Friday, 26 June 2021 10:25

Brodies - The Legal View - Making it easier for companies to buy back shares held by employees

William McIntosh

A recent clarification to the law on share buybacks is intended to make employee share ownership a more attractive option.

The 2012 Nuttall Review on employee ownership identified that company law restrictions on share buybacks discouraged private companies from implementing employee ownership structures. Employers were put off by the difficulties of dealing with employee-owned shares when the employee left. The challenges included:

  • financing the buy back – the Companies Act 2006 restricts how this is done. If the finance was coming from the company's capital rather than from its distributable reserves or the proceeds of a fresh issue of shares, there was a cumbersome, costly and lengthy procedure to protecting creditors;
  • paying for the buyback - as it couldn't be done in instalments; and
  • the procedures required included a special resolution of shareholders approving each buy back contract (which was not practical if the company wanted to buy back from a number of employees at different times).

The government sought to address this in 2013 by relaxing the buyback rules for private companies. Some of the relaxations apply only where the buyback is made for the purpose of, or pursuant to an employees' share scheme. These include the ability to:

  • pay by instalments; and
  • obtain a general shareholder authority in advance for multiple share buy backs, rather than having to get separate approval for each buyback contract.

Other relaxations introduced in 2013 apply to any share buyback by a private limited company, for example whether or not the shareholder is an employee, or where the shareholder is an employee but doesn't hold his shares under an employees' share scheme (e.g. a founder shareholder).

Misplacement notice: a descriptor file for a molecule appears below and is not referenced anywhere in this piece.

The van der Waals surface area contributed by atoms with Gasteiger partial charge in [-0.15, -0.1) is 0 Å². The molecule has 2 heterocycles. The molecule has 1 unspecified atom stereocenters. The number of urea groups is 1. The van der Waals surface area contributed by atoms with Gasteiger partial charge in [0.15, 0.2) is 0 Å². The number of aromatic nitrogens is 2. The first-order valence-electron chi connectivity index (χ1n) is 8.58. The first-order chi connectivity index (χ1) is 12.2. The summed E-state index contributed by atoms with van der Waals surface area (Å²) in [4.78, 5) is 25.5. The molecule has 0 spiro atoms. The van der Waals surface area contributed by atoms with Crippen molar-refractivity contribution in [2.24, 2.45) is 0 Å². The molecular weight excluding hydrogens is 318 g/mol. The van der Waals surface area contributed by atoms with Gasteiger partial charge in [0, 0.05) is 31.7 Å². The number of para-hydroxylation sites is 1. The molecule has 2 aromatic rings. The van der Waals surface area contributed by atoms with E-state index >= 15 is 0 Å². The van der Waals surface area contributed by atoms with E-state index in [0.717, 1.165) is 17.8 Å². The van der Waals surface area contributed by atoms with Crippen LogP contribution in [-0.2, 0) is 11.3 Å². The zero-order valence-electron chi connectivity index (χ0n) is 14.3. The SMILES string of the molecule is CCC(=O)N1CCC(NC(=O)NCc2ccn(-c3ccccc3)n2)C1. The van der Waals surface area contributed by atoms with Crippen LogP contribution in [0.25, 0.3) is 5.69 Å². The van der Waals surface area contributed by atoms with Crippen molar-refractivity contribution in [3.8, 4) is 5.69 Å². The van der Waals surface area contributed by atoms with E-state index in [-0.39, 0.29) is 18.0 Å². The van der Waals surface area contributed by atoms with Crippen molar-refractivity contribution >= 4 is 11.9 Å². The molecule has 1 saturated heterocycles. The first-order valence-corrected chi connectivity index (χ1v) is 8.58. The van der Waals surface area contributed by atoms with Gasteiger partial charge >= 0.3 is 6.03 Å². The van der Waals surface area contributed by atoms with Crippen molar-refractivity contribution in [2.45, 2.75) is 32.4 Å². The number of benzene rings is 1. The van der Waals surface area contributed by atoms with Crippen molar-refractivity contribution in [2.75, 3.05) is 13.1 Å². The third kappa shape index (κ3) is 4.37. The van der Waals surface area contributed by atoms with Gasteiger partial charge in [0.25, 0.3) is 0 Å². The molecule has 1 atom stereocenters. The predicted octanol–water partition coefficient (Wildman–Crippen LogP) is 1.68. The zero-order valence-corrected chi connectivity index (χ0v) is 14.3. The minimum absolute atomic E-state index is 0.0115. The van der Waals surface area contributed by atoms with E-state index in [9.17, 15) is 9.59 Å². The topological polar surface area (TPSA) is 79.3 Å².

One such measure was the so-called “de minimis exemption”.

The de minimis exemption – as framed in 2013 - allowed the company, if authorised by its articles of association, to buy back shares up to an amount in a financial year not exceeding the lower of:

  • £15,000; and
  • the value of 5% of its share capital.

If the above thresholds applied, the company could buy back out of capital (i.e. regardless of its distributable reserves position), without going through the cumbersome procedure that the law usually requires for buybacks out of capital.

Government guidance published in 2013 said that shares bought back under this exemption must be bought back at their nominal value (i.e. they could not be bought either at a discount or at a premium).

Unfortunately, the way in which this exemption was worded, coupled with the above statement in the government guidance, led to uncertainties. This was illustrated when a director, who was also a 30% shareholder, was leaving the company on agreed terms. One of the agreed terms was that the director would transfer his 30% shareholding to the company for token consideration (i.e. less than the nominal value of 5% of the shares in the company).

It was unclear whether this fell within the de minimis exemption or not. The cautious view is that it did not.

As a result of this (and other uncertainties), the government recently clarified the rules. With effect from 6 April 2015, the exemption applies where the "aggregate purchase price" in the financial year is the lower of:

  • £15,000; or
  • the nominal value of 5% of its fully paid share capital as at the beginning of the financial year.

Changes were also made to the accounting treatment of shares bought back using the de minimis exemption.

The combined result is that the above example would fall within the de minimis exemption. Buybacks of shares at other than nominal value are now specifically contemplated.

The clarification is welcome and should give companies more confidence about their ability to make small share buybacks out of capital without lots of hurdles. Bear in mind, however, that there are still some procedural requirements including:

  • the need for the articles of association specially to permit the company to use the de minimis exemption;
  • a simple contract for the buyback; and
  • shareholder approval of the contract (although, as mentioned above, for buybacks made pursuant to an employees' share scheme, it is possible to obtain a general advance authority).


William McIntosh is a Corporate Partner and Head of the International team at Brodies LLP. You can contact him on 0131 656 0154 or at william.mcintosh @ brodies.com.

If there are any topics you would like us to cover in future columns, please email us at legalview @ brodies.com.

The information in this article does not constitute any form of advice or recommendation by Brodies LLP and is not intended to be relied upon by you in making any specific decisions or taking (or refraining from taking) any action. If you wish us to give such advice, please contact the author.

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